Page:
An uncertain future for Head Start centers in Atlantic and Cape May counties is a little clearer now, after a new operator was named to take over nine locations by November.
Gateway Community Action Partnership of Bridgeton is preparing to hire employees and take over operation of the centers, which provide the federally funded early childhood learning programs Head Start and Early Head Start to the youth in the region.
The nine centers will all be open by November, which is a concern for some families, who’d hoped to use the programs at the start of school.
In April, Atlantic Human Resources gave up operating 20 Head Start centers after the federal office of Head Start informed the agency it was not going to renew its grant after June 30.
The centers were subsequently taken over on an interim basis by the federally assigned, Colorado-based Community Development Institute.
Kenneth Wolfe, spokesman for the federal Administration for Children and Families, which oversees Head Start, said at least seven of the 20 centers have been closed — some related to damage from Hurricane Sandy — and nine will be taken over and opened within the next 30 days. The centers do not operate during the summer.
In addition to the nine planned for reopening, Gateway anticipates adding new locations to replace some that were closed.
Gateway, which also does business as Tri-County Community Action Program Inc., is a grant recipient for Head Start in several counties in New Jersey and one location in Philadelphia, said Bonnie Eggenburg, vice president of Head Start for Gateway.
The current New Jersey centers are in Cumberland, Gloucester, Salem and Mercer counties.
Operating centers in Atlantic and Cape May counties will also benefit families in the neighboring region, espcially those in and around Cumberland County, Eggenburg said in a phone interview Wednesday.
“The families have had a rough time for the last several months,” Eggenburg said of clients in Atlantic and Cape May counties who had to deal with a sudden change in ownership mid-year, as well as the shutdown of some locations due to health and safety issues.
One example was the Adriatic Avenue location in Atlantic City, which closed in April. CDI was forced to close the location — which had been accommodating the children from the Mediterranean Avenue location due to damage from Hurricane Sandy — when the state did not give the location a satisfactory health inspection.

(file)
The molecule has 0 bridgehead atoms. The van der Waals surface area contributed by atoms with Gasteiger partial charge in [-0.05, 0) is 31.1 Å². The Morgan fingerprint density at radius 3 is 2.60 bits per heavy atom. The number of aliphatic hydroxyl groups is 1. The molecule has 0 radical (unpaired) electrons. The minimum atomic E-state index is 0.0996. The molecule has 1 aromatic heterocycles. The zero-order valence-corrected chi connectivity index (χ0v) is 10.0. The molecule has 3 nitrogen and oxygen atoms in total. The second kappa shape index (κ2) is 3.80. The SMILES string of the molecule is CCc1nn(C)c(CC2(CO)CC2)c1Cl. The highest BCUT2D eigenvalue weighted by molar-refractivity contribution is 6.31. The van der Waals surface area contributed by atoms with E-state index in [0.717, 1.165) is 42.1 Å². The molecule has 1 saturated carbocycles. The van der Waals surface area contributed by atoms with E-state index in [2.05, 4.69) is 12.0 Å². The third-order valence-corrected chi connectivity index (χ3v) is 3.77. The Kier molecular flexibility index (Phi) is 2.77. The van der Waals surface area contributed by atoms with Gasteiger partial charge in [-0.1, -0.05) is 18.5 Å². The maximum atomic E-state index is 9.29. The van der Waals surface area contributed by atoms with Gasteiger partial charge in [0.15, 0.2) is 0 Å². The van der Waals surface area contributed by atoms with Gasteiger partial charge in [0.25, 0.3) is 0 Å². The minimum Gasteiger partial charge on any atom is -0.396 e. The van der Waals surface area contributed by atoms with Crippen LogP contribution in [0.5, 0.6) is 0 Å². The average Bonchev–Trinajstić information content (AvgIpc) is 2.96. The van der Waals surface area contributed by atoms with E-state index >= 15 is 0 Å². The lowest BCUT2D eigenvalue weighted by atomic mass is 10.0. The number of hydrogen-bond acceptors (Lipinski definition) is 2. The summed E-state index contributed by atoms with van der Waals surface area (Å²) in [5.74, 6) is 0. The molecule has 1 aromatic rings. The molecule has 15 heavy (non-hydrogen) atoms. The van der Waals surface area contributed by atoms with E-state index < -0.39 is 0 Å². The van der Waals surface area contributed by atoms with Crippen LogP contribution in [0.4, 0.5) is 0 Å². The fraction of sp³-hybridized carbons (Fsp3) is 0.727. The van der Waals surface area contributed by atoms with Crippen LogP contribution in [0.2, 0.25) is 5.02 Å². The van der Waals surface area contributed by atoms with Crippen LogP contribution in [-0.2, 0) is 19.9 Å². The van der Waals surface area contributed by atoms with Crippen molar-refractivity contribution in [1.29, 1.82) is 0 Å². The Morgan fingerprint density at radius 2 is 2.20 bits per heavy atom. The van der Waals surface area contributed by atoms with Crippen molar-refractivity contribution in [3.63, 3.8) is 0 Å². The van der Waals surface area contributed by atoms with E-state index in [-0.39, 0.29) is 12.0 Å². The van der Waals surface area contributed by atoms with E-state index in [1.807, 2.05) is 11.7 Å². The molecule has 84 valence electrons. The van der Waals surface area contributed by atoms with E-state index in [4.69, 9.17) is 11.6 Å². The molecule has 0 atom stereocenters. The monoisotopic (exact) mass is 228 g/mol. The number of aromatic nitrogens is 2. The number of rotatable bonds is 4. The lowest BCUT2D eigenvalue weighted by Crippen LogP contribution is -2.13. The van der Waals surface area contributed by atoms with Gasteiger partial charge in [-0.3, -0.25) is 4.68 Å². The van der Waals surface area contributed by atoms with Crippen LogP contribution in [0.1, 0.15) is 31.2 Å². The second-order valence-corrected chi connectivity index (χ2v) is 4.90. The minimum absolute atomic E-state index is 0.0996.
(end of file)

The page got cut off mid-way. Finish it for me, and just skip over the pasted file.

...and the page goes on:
The closing of the Mizpah center in Hamilton Township is also creating a burden on families in the area.
Nachalee Andujar, 26, of Mays Landing, said she was anticipating sending her 3-year-old son to the Mizpah center at the start of the school year while she attended classes.
Andujar now has to find another means of supervision for her son, but she is hoping a new center will open soon. She said she had a great experience with the center a few years ago when her daughter attended the Mizpah facility.
“I liked it because she learned (so) much. She went prepared for kindergarten. They help the kids a lot. Sometimes kids in kindergarten start reading or writing. She already knew how to,” Andujar said in a phone interview Wednesday. Her daughter is now entering the second grade at the George L. Hess Educational Complex.
Gateway has not yet been officially awarded the grant, so the total to be awarded is uknown, Eggenburg said. Gateway is also applying for Sandy rebuilding funds, as advised by the national Office of Head Start, to help rebuild some of the centers that were affected by the hurricane.
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